Reporters Without Borders condemned a raid by hundreds of armed Maoist rebels who ransacked and torched public Nepal Television (NTV) in Kohalpur in the southwest on 23 February.
The attack, which blacked out programmes in the west of the country, was the first launched by the Maoists, since King Gyanendra’s royal coup on 1st February.
"It is unacceptable that the press, gagged on one side by the king, should also be targeted by rebels," the worldwide press freedom organisation said.
The Maoist raiders struck shortly before midnight, breaking down the main door, stealing seven cameras and other equipment and cutting telephone lines. They stayed for four hours, burning files and setting fire to the offices before fleeing.
Nobody was injured in the raid but it halted all programmes in western Nepal and the damage was estimated at nearly 70 million rupees (about 800,000 euros).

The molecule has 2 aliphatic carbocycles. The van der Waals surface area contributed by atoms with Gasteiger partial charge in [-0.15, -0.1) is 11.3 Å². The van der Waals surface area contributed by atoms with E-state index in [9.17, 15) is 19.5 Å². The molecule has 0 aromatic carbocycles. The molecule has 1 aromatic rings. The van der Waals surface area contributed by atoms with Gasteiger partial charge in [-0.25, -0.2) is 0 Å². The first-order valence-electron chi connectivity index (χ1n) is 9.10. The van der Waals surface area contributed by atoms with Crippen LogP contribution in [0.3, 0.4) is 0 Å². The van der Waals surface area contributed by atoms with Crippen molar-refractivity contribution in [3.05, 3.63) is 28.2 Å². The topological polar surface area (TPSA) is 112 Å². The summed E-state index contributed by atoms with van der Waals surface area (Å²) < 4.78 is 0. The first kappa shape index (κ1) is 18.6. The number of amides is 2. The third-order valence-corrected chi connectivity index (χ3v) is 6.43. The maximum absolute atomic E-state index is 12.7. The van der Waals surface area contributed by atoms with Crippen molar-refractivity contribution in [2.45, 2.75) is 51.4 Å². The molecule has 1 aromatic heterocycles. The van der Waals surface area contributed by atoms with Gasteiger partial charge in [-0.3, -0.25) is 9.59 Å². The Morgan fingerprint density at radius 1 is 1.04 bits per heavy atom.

All the national dailies splashed the story on 26 February. One editor, who asked for anonymity, told Reporters Without Borders that military leaders blamed him for encouraging the Maoists by giving the incident such wide media coverage.
Maoist rebels planted a bomb at the same television station in 1997 and in 2004, they murdered a reporter from Radio Nepal and kidnapped at least three journalists.
Rebel leader Comrade Prachanda has been on Reporters Without Borders’ list of press freedom "predators" for the past three years.